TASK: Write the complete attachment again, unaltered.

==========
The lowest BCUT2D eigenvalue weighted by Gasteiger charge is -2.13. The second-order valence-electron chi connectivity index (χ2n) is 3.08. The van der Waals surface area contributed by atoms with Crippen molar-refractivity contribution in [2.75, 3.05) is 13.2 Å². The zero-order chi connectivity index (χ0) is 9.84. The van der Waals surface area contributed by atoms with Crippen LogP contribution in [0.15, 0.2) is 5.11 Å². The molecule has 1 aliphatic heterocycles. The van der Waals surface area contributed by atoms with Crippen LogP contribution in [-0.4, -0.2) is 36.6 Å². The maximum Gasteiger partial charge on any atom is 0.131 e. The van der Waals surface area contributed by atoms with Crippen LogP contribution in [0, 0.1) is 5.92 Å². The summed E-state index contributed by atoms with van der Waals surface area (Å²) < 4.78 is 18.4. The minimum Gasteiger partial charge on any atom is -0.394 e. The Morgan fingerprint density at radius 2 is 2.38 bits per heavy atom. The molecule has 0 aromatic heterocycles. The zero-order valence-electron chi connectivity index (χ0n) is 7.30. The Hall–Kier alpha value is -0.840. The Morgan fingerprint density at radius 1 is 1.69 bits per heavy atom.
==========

The lowest BCUT2D eigenvalue weighted by Gasteiger charge is -2.13. The second-order valence-electron chi connectivity index (χ2n) is 3.08. The van der Waals surface area contributed by atoms with Crippen molar-refractivity contribution in [2.75, 3.05) is 13.2 Å². The zero-order chi connectivity index (χ0) is 9.84. The van der Waals surface area contributed by atoms with Crippen LogP contribution in [0.15, 0.2) is 5.11 Å². The molecule has 1 aliphatic heterocycles. The van der Waals surface area contributed by atoms with Crippen LogP contribution in [-0.4, -0.2) is 36.6 Å². The maximum Gasteiger partial charge on any atom is 0.131 e. The van der Waals surface area contributed by atoms with Crippen LogP contribution in [0, 0.1) is 5.92 Å². The summed E-state index contributed by atoms with van der Waals surface area (Å²) < 4.78 is 18.4. The minimum Gasteiger partial charge on any atom is -0.394 e. The Morgan fingerprint density at radius 2 is 2.38 bits per heavy atom. The molecule has 0 aromatic heterocycles. The zero-order valence-electron chi connectivity index (χ0n) is 7.30. The Hall–Kier alpha value is -0.840. The Morgan fingerprint density at radius 1 is 1.69 bits per heavy atom.